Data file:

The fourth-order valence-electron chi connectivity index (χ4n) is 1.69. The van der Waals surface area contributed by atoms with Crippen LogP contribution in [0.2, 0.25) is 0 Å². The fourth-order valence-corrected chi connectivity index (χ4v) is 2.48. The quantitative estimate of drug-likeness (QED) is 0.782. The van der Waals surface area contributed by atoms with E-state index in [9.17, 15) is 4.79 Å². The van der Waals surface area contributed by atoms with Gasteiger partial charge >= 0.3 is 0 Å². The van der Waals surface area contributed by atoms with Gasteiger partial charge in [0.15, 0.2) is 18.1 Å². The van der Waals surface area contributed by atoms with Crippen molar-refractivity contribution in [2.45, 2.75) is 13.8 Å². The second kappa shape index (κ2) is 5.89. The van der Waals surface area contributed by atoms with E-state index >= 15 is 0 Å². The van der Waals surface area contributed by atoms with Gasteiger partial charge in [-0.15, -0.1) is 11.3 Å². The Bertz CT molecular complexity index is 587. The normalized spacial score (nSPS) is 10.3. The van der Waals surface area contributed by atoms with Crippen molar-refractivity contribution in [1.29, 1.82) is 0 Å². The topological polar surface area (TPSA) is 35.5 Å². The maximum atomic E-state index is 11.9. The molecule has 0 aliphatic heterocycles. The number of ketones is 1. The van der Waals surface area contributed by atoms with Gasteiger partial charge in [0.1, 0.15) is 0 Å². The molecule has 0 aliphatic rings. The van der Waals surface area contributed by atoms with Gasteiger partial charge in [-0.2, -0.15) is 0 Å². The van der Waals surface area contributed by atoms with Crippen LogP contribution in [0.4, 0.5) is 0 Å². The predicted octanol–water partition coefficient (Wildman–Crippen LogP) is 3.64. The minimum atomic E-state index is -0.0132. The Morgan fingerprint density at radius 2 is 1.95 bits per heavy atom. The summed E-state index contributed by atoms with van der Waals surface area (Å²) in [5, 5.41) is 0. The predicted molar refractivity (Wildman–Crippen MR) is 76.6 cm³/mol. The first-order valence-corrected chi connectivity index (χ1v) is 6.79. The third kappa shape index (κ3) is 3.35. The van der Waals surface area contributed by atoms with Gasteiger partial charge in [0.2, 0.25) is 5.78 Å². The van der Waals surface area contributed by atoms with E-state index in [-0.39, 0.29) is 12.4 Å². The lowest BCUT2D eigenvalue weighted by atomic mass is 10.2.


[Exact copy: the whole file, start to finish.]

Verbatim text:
The fourth-order valence-electron chi connectivity index (χ4n) is 1.69. The van der Waals surface area contributed by atoms with Crippen LogP contribution in [0.2, 0.25) is 0 Å². The fourth-order valence-corrected chi connectivity index (χ4v) is 2.48. The quantitative estimate of drug-likeness (QED) is 0.782. The van der Waals surface area contributed by atoms with E-state index in [9.17, 15) is 4.79 Å². The van der Waals surface area contributed by atoms with Gasteiger partial charge >= 0.3 is 0 Å². The van der Waals surface area contributed by atoms with Gasteiger partial charge in [0.15, 0.2) is 18.1 Å². The van der Waals surface area contributed by atoms with Crippen molar-refractivity contribution in [2.45, 2.75) is 13.8 Å². The second kappa shape index (κ2) is 5.89. The van der Waals surface area contributed by atoms with E-state index >= 15 is 0 Å². The van der Waals surface area contributed by atoms with Gasteiger partial charge in [-0.15, -0.1) is 11.3 Å². The Bertz CT molecular complexity index is 587. The normalized spacial score (nSPS) is 10.3. The van der Waals surface area contributed by atoms with Crippen molar-refractivity contribution in [1.29, 1.82) is 0 Å². The topological polar surface area (TPSA) is 35.5 Å². The maximum atomic E-state index is 11.9. The molecule has 0 aliphatic heterocycles. The number of ketones is 1. The van der Waals surface area contributed by atoms with Gasteiger partial charge in [0.1, 0.15) is 0 Å². The molecule has 0 aliphatic rings. The van der Waals surface area contributed by atoms with Gasteiger partial charge in [-0.2, -0.15) is 0 Å². The van der Waals surface area contributed by atoms with Crippen LogP contribution in [0.4, 0.5) is 0 Å². The predicted octanol–water partition coefficient (Wildman–Crippen LogP) is 3.64. The minimum atomic E-state index is -0.0132. The Morgan fingerprint density at radius 2 is 1.95 bits per heavy atom. The summed E-state index contributed by atoms with van der Waals surface area (Å²) in [5, 5.41) is 0. The predicted molar refractivity (Wildman–Crippen MR) is 76.6 cm³/mol. The first-order valence-corrected chi connectivity index (χ1v) is 6.79. The third kappa shape index (κ3) is 3.35. The van der Waals surface area contributed by atoms with Gasteiger partial charge in [0.2, 0.25) is 5.78 Å². The van der Waals surface area contributed by atoms with E-state index in [-0.39, 0.29) is 12.4 Å². The lowest BCUT2D eigenvalue weighted by atomic mass is 10.2.